A popular technique for organizing the execution of complex processing flows is the "Chain of Responsibility" pattern, as described (among many other places) in the classic "Gang of Four" design patterns book. Although the fundamental API contracts required to implement this design patten are extremely simple, it is useful to have a base API that facilitates using the pattern, and (more importantly) encouraging composition of command implementations from multiple diverse sources.
Towards that end, the Chain API models a computation as a
series of "commands" that can be combined into a "chain". The API
for a command consists of a single method
execute()), which is passed a "context" parameter
containing the dynamic state of the computation, and whose return
value is a boolean that determines whether or not processing for
the current chain has been completed (true), or whether
processing should be delegated to the next command in the chain
The "context" abstraction is designed to isolate command
implementations from the environment in which they are run (such
as a command that can be used in either a Servlet or Portlet,
without being tied directly to the API contracts of either of
these environments). For commands that need to allocate resources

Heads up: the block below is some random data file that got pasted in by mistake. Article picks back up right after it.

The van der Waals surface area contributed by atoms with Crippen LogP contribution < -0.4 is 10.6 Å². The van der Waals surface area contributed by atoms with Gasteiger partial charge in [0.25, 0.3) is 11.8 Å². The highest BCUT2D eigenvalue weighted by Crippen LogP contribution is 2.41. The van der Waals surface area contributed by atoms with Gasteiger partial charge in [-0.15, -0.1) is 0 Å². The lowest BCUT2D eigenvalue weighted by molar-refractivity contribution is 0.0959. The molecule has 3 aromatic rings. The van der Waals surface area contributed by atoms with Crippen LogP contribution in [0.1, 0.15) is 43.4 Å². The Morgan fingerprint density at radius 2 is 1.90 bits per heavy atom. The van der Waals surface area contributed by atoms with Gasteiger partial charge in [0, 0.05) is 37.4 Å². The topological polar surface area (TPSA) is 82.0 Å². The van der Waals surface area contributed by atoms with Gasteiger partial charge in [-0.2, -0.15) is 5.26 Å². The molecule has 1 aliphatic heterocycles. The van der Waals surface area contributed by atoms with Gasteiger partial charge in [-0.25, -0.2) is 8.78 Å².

prior to delegation, and then release them upon return (even if a
delegated-to command throws an exception), the "filter" extension
to "command" provides a
postprocess() method for
this cleanup. Finally, commands can be stored and looked up in a
"catalog" to allow deferral of the decision on which command (or
chain) is actually executed.
To maximize the usefulness of the Chain of Responsibility pattern APIs, the fundamental interface contracts are defined in a manner with zero dependencies other than an appropriate JDK. Convenience base class implementations of these APIs are provided, as well as more specialized (but optional) implementations for the web environment (i.e. servlets and portlets).
Given that command implementations are designed to conform with these recommendations, it should be feasible to utilize the Chain of Responsibility APIs in the "front controller" of a web application framework (such as Struts), but also be able to use it in the business logic and persistence tiers to model complex computational requirements via composition. In addition, separation of a computation into discrete commands that operate on a general purpose context allows easier creation of commands that are unit testable, because the impact of executing a command can be directly measured by observing the corresponding state changes in the context that is supplied.
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